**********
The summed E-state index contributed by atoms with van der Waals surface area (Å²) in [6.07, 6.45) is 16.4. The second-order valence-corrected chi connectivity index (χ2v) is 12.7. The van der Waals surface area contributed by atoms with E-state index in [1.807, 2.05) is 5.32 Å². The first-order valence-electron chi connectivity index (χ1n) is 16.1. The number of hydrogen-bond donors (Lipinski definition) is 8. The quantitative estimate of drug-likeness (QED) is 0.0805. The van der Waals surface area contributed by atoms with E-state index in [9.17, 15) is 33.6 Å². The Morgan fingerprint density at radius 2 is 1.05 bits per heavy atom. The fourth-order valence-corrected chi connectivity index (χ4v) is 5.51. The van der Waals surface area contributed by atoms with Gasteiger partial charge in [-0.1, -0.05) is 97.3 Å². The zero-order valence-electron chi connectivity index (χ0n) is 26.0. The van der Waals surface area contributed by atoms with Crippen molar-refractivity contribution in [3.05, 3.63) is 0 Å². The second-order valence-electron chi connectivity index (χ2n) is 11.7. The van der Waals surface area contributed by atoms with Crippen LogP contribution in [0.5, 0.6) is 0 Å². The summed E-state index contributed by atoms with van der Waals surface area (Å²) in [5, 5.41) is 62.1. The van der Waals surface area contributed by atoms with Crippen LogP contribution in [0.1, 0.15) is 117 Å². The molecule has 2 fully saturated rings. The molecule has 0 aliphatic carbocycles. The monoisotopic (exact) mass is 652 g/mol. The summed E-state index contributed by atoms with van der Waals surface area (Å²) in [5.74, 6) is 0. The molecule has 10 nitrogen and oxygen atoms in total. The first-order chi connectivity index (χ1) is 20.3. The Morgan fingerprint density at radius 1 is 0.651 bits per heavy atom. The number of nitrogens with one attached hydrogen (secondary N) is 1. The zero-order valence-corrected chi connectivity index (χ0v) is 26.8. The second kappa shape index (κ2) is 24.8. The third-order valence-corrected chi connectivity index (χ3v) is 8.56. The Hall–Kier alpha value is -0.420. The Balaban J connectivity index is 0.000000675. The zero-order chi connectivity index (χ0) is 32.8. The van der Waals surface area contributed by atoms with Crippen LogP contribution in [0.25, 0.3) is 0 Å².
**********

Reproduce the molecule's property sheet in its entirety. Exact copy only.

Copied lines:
The summed E-state index contributed by atoms with van der Waals surface area (Å²) in [6.07, 6.45) is 16.4. The second-order valence-corrected chi connectivity index (χ2v) is 12.7. The van der Waals surface area contributed by atoms with E-state index in [1.807, 2.05) is 5.32 Å². The first-order valence-electron chi connectivity index (χ1n) is 16.1. The number of hydrogen-bond donors (Lipinski definition) is 8. The quantitative estimate of drug-likeness (QED) is 0.0805. The van der Waals surface area contributed by atoms with E-state index in [9.17, 15) is 33.6 Å². The Morgan fingerprint density at radius 2 is 1.05 bits per heavy atom. The fourth-order valence-corrected chi connectivity index (χ4v) is 5.51. The van der Waals surface area contributed by atoms with Gasteiger partial charge in [-0.1, -0.05) is 97.3 Å². The zero-order valence-electron chi connectivity index (χ0n) is 26.0. The van der Waals surface area contributed by atoms with Crippen molar-refractivity contribution in [3.05, 3.63) is 0 Å². The second-order valence-electron chi connectivity index (χ2n) is 11.7. The van der Waals surface area contributed by atoms with Crippen LogP contribution in [0.5, 0.6) is 0 Å². The summed E-state index contributed by atoms with van der Waals surface area (Å²) in [5, 5.41) is 62.1. The van der Waals surface area contributed by atoms with Crippen LogP contribution in [0.1, 0.15) is 117 Å². The molecule has 2 fully saturated rings. The molecule has 0 aliphatic carbocycles. The monoisotopic (exact) mass is 652 g/mol. The summed E-state index contributed by atoms with van der Waals surface area (Å²) in [5.74, 6) is 0. The molecule has 10 nitrogen and oxygen atoms in total. The first-order chi connectivity index (χ1) is 20.3. The Morgan fingerprint density at radius 1 is 0.651 bits per heavy atom. The number of nitrogens with one attached hydrogen (secondary N) is 1. The zero-order valence-corrected chi connectivity index (χ0v) is 26.8. The second kappa shape index (κ2) is 24.8. The third-order valence-corrected chi connectivity index (χ3v) is 8.56. The Hall–Kier alpha value is -0.420. The Balaban J connectivity index is 0.000000675. The zero-order chi connectivity index (χ0) is 32.8. The van der Waals surface area contributed by atoms with Crippen LogP contribution in [0.25, 0.3) is 0 Å².